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Articles containing the keyword 'wood decay'

Category : Article

article id 5566, category Article
Reijo Penttilä, Heikki Kotiranta. (1996). Short-term effects of prescribed burning on wood-rotting fungi. Silva Fennica vol. 30 no. 4 article id 5566. https://doi.org/10.14214/sf.a8501
Keywords: boreal forests; forest fires; Picea abies; polypores; controlled burning; wood decay; wood-rotting fungi; corticoid fungi; fungal community structure
Abstract | View details | Full text in PDF | Author Info

The prefire fungal flora (polypores and corticoid fungi) of 284 dead trees, mainly fallen trunks of Norway spruce (Picea abies (L.) H. Karst.), was studied in 1991 in an old, spruce-dominated mesic forest in Southern Finland. Species diversity of the prefire fungal flora was very high, including a high proportion of locally rare species and four threatened polypore species in Finland.

In 1992 part of the study area (7.3 ha) was clear-cut and a 1.7 ha forest stand in the centre of study area was left standing with a tree volume of 150 m3/ha, and later on (June 1st) in the same year the whole area was burned. Burning was very efficient and all trees in the forest stand were dead one year after the fire. Also, the ground layer burned almost completely.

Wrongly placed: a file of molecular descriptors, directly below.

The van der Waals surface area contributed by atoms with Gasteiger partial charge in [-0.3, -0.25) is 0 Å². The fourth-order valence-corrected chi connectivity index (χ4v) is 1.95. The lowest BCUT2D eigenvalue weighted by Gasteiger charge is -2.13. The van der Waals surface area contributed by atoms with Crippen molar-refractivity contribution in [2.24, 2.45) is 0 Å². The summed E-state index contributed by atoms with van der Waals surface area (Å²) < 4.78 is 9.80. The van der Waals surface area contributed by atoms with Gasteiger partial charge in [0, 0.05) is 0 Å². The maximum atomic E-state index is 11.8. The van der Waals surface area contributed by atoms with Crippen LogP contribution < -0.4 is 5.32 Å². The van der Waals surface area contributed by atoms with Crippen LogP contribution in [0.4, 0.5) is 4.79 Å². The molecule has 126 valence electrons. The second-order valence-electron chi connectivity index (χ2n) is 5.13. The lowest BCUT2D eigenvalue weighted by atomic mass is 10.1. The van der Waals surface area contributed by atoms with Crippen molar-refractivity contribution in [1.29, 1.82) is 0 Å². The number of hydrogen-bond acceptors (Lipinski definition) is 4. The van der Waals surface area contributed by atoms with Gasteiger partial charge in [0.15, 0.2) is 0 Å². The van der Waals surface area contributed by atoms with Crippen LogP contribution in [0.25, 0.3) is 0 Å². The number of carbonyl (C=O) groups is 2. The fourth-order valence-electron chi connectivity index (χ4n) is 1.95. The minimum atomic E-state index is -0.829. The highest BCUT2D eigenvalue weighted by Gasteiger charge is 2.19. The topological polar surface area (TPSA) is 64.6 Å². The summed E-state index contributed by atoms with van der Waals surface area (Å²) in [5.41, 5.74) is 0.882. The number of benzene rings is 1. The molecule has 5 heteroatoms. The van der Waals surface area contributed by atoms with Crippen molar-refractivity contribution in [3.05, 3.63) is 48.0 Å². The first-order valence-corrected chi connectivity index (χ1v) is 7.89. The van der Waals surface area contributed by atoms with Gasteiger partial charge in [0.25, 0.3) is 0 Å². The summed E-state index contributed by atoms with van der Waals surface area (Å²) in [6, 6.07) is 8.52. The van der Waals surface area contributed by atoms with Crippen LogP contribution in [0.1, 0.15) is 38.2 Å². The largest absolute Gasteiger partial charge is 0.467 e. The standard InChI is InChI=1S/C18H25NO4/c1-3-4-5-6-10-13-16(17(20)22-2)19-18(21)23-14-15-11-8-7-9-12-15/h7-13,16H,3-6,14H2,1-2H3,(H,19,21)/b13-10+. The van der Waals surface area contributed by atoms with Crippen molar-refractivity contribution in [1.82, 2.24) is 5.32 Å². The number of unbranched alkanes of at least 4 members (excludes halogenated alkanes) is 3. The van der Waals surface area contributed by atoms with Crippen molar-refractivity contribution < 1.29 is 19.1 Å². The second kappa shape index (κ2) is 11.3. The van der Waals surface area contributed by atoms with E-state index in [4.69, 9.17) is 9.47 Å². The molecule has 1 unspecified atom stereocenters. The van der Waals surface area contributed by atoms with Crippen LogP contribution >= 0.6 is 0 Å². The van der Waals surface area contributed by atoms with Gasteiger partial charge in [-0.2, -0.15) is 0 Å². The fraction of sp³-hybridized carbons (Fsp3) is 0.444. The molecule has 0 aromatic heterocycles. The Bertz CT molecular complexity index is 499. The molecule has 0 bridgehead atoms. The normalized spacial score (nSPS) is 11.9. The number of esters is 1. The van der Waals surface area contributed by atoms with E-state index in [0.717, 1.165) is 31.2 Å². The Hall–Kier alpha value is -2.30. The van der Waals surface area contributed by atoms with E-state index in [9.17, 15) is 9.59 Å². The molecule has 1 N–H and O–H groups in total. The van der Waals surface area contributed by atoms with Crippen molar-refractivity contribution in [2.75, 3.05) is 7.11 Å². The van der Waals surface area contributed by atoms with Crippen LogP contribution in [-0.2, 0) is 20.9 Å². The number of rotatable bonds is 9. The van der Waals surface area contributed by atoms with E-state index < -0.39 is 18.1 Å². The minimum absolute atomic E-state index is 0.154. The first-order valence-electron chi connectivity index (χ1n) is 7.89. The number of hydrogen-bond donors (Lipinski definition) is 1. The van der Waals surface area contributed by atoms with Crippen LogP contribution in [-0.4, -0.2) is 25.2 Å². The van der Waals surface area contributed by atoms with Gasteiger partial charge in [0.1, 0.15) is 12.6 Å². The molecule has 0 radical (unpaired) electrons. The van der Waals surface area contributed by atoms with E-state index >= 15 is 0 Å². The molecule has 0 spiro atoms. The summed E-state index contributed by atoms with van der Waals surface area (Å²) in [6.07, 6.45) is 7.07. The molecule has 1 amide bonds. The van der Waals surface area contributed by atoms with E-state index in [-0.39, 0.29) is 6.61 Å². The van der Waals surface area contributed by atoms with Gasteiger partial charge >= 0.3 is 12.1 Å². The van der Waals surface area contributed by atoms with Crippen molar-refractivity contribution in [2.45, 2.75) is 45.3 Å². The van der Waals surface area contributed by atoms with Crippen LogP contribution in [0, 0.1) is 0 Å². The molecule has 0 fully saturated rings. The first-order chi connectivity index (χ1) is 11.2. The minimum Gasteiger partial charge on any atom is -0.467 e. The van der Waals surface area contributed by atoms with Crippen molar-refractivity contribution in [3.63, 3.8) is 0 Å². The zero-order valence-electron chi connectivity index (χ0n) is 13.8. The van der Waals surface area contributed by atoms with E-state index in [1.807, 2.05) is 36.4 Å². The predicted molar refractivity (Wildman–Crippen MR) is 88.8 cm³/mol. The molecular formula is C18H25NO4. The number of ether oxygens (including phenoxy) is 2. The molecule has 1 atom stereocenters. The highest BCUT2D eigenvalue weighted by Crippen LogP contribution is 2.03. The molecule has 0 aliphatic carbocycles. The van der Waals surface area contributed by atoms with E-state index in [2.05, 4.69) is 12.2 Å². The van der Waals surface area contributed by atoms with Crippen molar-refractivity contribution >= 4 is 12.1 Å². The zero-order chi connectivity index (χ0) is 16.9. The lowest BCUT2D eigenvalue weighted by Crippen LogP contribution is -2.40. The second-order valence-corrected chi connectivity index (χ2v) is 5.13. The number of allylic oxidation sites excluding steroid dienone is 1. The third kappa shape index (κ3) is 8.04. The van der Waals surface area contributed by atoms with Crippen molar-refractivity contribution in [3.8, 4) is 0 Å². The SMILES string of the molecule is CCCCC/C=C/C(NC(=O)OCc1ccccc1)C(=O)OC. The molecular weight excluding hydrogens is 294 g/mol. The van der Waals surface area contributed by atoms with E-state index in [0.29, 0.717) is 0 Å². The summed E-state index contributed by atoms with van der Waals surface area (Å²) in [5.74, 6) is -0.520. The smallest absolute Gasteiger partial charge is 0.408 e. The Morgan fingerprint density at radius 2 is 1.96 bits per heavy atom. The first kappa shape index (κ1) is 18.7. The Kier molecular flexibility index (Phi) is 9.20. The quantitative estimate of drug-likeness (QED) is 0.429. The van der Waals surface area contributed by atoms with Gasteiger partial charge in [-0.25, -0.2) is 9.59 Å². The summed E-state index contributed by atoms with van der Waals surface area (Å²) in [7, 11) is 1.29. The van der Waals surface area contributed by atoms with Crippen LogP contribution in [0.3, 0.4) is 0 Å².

In 1993 the fungal flora of the 284 sample trees was studied again. Most of the trees had burned strongly and the fungal species diversity and the evenness in community structure had decreased considerably as compared with the prefire community. Species turnover was also great, especially in corticoid fungi. Greatest losses in the species numbers occurred in moderately and strongly decayed trees, in coniferous trees and in very strongly burned trees. Fungal flora of non-decayed and slightly decayed trees, deciduous trees and slightly burned trees seemed to have survived the fire quite well, and in these groups the species numbers had increased slightly as compared with the prefire community.

Fungal species suffering from fire (anthracophobe species) were mainly growing in moderately and strongly decayed trees before the fire, whereas species favoured by fire (anthracophile species) were growing in less decayed trees. No fruitbodies of threatened polypores or other "old-forest species" of polypores were found again after fire. Some very common and effective wood-rotting fungi (e.g. Fomitopsis pinicola, Fomes fomentarius, Antrodia serialis) survived the fire quite well (anthracoxene species). Species favoured by fire were mainly ruderal species which can utilize new, competition-free resources created by fire, and species that have their optima in dry and open places also outside forest-fire areas. Some rarities, e.g. Phanerochaete raduloides and Physisporinus rivulosus, were favoured by fire.

  • Penttilä, E-mail: rp@mm.unknown (email)
  • Kotiranta, E-mail: hk@mm.unknown

Category : Research article

article id 23040, category Research article
Jānis Liepiņš, Ieva Jaunslaviete, Kaspars Liepiņš, Līga Jansone, Roberts Matisons, Andis Lazdiņš, Āris Jansons. (2023). Effect of stem rot on wood basic density, carbon, and nitrogen content of living deciduous trees in hemiboreal forests. Silva Fennica vol. 57 no. 3 article id 23040. https://doi.org/10.14214/sf.23040